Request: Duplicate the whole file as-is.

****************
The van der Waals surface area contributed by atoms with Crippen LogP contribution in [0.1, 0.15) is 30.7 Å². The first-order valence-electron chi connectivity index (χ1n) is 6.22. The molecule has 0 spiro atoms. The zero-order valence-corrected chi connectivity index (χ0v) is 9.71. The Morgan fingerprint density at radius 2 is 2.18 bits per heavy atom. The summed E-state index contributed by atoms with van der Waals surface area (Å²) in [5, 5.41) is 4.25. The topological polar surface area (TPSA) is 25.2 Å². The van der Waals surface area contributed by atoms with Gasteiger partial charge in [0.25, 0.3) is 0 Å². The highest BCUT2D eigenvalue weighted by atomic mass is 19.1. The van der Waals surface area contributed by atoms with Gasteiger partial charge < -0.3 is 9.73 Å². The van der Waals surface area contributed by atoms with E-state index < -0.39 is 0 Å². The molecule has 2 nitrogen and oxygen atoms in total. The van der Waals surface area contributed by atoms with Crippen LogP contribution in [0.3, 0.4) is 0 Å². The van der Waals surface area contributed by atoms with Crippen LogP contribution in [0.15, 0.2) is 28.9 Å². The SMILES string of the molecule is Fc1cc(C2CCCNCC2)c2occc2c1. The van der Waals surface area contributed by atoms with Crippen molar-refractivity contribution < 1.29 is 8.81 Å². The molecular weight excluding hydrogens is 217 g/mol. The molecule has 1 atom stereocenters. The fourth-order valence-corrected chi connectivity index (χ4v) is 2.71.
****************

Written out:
The van der Waals surface area contributed by atoms with Crippen LogP contribution in [0.1, 0.15) is 30.7 Å². The first-order valence-electron chi connectivity index (χ1n) is 6.22. The molecule has 0 spiro atoms. The zero-order valence-corrected chi connectivity index (χ0v) is 9.71. The Morgan fingerprint density at radius 2 is 2.18 bits per heavy atom. The summed E-state index contributed by atoms with van der Waals surface area (Å²) in [5, 5.41) is 4.25. The topological polar surface area (TPSA) is 25.2 Å². The van der Waals surface area contributed by atoms with Gasteiger partial charge in [0.25, 0.3) is 0 Å². The highest BCUT2D eigenvalue weighted by atomic mass is 19.1. The van der Waals surface area contributed by atoms with Gasteiger partial charge < -0.3 is 9.73 Å². The van der Waals surface area contributed by atoms with E-state index < -0.39 is 0 Å². The molecule has 2 nitrogen and oxygen atoms in total. The van der Waals surface area contributed by atoms with Crippen LogP contribution in [0.3, 0.4) is 0 Å². The van der Waals surface area contributed by atoms with Crippen LogP contribution in [0.15, 0.2) is 28.9 Å². The SMILES string of the molecule is Fc1cc(C2CCCNCC2)c2occc2c1. The van der Waals surface area contributed by atoms with Crippen molar-refractivity contribution < 1.29 is 8.81 Å². The molecular weight excluding hydrogens is 217 g/mol. The molecule has 1 atom stereocenters. The fourth-order valence-corrected chi connectivity index (χ4v) is 2.71.